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Forb common garden study to inform seed transfer guidance for restoration

Status: 
Action
Dates: 
February, 2018 to October, 2022

Three focal species were selected based on their value as resources for wildlife and for restoring ecosystem function (Photo credit: Paul Slichter)
Three focal species were selected based on their value as resources for wildlife and for restoring ecosystem function (Photo credit: Paul Slichter)
Landscape-scale disturbances are increasing in size and frequency across public lands. Understanding how to restore plant communities and ecosystem function to these areas is of critical importance. Ecological studies have demonstrated a positive relationship between plant diversity and ecosystem function. This research will provide tools to help practitioners successfully incorporate forbs into their restoration seed mixes as a way to increase plant diversity after disturbance.

Approach

  1. Map of populations-Seeds and genetic samples were collected from more than 80 populations for each species across their ranges
    Map of populations-Seeds and genetic samples were collected from more than 80 populations for each species across their ranges
    Focal species were selected because of their value as forage and cover resources for wildlife (e.g. sage grouse and pollinators). Species include: Chaenactis douglasii, Crepis acuminata, and Machaeranthera canescens.
  2. Seeds and leaf tissue were collected from many populations across the range of each species, highlighting the breadth of environments where these plants can grow
  3. Common garden sites were selected based on their ability to provide climatically unique conditions
  4. Trait measurements will be collected for plug-planted mature individuals starting in the spring of 2020 and will include a variety of fitness-related traits. Germination plots will help us understand population demography and variation in early life history traits. Tissue samples will be used to examine population genetics.
  5. This large-scale project requires many partners to provide seed collections, land use, and monitoring, including: U.S. Bureau of Land Management, Great Basin Native Plant Project, U.S. Forest Service - Rocky Mountain Research Station, Seeds of Success, University of Nevada – Reno, Great Basin Institute, The Nature Conservancy, U.S. Fish and Wildlife Service, Chicago Botanical Garden, Utah State University, U.S. Forest Service – Intermountain Region, U.S. Geological Survey, and the Eastern Nevada Landscape Coalition.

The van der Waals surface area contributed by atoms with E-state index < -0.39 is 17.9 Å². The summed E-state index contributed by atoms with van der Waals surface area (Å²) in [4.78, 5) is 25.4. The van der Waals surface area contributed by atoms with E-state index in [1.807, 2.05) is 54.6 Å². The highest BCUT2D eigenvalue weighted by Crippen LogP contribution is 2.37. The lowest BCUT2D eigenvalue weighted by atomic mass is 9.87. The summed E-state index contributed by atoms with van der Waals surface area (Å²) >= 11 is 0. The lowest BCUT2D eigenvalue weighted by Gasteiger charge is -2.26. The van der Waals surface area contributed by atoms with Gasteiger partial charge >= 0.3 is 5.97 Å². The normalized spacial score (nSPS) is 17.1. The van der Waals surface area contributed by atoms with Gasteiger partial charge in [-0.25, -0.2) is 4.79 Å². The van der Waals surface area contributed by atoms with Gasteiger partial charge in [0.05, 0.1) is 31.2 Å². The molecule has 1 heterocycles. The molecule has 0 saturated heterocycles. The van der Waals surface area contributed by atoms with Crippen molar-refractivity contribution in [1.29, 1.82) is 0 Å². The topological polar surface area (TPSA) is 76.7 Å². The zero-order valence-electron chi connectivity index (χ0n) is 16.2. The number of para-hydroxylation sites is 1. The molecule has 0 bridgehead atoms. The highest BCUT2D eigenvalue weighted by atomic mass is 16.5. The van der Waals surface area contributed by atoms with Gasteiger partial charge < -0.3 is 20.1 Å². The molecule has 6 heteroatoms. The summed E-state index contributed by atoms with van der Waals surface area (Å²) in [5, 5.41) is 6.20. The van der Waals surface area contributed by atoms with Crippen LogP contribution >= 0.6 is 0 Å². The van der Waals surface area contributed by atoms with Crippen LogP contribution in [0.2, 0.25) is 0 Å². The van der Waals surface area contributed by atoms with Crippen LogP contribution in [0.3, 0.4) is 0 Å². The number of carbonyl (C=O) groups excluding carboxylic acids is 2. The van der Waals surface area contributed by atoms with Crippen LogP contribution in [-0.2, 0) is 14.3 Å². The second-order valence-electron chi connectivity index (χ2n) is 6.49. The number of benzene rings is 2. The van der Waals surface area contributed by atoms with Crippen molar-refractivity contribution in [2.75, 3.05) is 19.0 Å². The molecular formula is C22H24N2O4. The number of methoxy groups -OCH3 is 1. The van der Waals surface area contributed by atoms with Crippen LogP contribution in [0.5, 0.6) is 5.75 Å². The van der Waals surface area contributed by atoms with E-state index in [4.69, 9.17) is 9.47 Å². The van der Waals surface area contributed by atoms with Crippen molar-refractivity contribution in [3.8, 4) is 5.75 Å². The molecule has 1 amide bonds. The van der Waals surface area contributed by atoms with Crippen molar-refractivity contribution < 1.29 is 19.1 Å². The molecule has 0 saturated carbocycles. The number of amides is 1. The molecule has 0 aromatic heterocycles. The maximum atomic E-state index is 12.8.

6. This project will result in tools for restoration practitioners and multiple research publications from RMRS and academic partners, covering topics related to local adaptation, phenotypic plasticity, species interactions, and microbiome work
    Map of common gardens-Common gardens will be installed at eight sites in four states (NV, ID, OR, UT) at climatically unique locations
    Map of common gardens-Common gardens will be installed at eight sites in four states (NV, ID, OR, UT) at climatically unique locations

Key Findings

Preliminary researcher observations at the greenhouse facility are already documenting differences in growth form within and across populations of the focal species. More specifically, some individuals within populations are bolting and flowering early, while others are producing basal rosettes and are not producing flowers in their first year. These different strategies occur in different proportions across the populations.

Example of seed transfer map-Products will include a spatially explicit restoration tool and multiple research publications (image of seed transfer zones for Pseudoroegneria spicata (bluebunch wheatgrass) from St. Clair et al. 2013)
Example of seed transfer map-Products will include a spatially explicit restoration tool and multiple research publications (image of seed transfer zones for Pseudoroegneria spicata (bluebunch wheatgrass) from St. Clair et al. 2013)

Other

 

 

 

 

 

 

 

 

In the spring of 2020, we will begin collecting trait measurements for the plug-planted individuals. We will also start the seed germination portion of the experiment, which will help identify variation in early life history traits and could lead to demographic models for these species. Academic cooperators will also begin their unique experiments regarding species interactions and plant microbiomes, which will eventually be linked to the results from the common gardens and the population genetics analysis.



Project Contact: 

Principal Investigators:
Co-Investigators:
John Proctor - USFS Intermountain Region
Fred Edwards - USDI Bureau of Land Management-Nevada
Sarah Kulpa - USDI Fish and Wildlife Service-Nevada
Dirk Netz - USFS Humboldt-Toiyabe

Collaborators:
Jay Kerby - The Nature Conservancy
Betsy McFarlan - Eastern Nevada Lands Coalition
Rob Masatti - USGS Southwest Biological Science Center
Rose Lehman - Caribou-Targhee National Forest
Beth Leger - University of Nevada-Reno
Karen Mock - Utah State University

Research Staff:
Kimberly Stocks - USFS Rocky Mountain Research Station
Michael Ottenlips - USFS Rocky Mountain Research Station

Funding Contributors:
USFS Intermountain Region
USFS - Washington Office
US Fish and Wildlife Service
Great Basin Native Plant Project
Bureau of Land Management